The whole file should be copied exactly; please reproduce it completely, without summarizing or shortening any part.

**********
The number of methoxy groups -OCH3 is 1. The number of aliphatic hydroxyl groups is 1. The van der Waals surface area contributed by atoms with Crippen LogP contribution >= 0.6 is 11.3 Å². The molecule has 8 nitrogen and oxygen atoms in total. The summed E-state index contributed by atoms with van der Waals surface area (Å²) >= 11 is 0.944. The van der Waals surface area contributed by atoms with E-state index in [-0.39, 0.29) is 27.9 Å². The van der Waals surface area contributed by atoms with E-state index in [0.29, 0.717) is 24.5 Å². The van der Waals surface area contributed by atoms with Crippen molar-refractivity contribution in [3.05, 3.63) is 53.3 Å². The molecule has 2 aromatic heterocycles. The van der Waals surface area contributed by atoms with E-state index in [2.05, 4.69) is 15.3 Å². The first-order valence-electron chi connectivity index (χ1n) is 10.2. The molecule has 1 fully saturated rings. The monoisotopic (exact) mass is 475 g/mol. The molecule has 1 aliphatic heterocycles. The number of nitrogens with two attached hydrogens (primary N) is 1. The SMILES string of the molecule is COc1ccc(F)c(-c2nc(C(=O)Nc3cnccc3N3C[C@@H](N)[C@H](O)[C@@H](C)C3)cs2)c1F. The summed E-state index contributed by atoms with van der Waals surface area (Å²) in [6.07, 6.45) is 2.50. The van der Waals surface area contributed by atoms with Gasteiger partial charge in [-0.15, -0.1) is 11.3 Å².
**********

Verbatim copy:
The number of methoxy groups -OCH3 is 1. The number of aliphatic hydroxyl groups is 1. The van der Waals surface area contributed by atoms with Crippen LogP contribution >= 0.6 is 11.3 Å². The molecule has 8 nitrogen and oxygen atoms in total. The summed E-state index contributed by atoms with van der Waals surface area (Å²) >= 11 is 0.944. The van der Waals surface area contributed by atoms with E-state index in [-0.39, 0.29) is 27.9 Å². The van der Waals surface area contributed by atoms with E-state index in [0.29, 0.717) is 24.5 Å². The van der Waals surface area contributed by atoms with Crippen molar-refractivity contribution in [3.05, 3.63) is 53.3 Å². The molecule has 2 aromatic heterocycles. The van der Waals surface area contributed by atoms with E-state index in [2.05, 4.69) is 15.3 Å². The first-order valence-electron chi connectivity index (χ1n) is 10.2. The molecule has 1 fully saturated rings. The monoisotopic (exact) mass is 475 g/mol. The molecule has 1 aliphatic heterocycles. The number of nitrogens with two attached hydrogens (primary N) is 1. The SMILES string of the molecule is COc1ccc(F)c(-c2nc(C(=O)Nc3cnccc3N3C[C@@H](N)[C@H](O)[C@@H](C)C3)cs2)c1F. The summed E-state index contributed by atoms with van der Waals surface area (Å²) in [6.07, 6.45) is 2.50. The van der Waals surface area contributed by atoms with Gasteiger partial charge in [-0.15, -0.1) is 11.3 Å².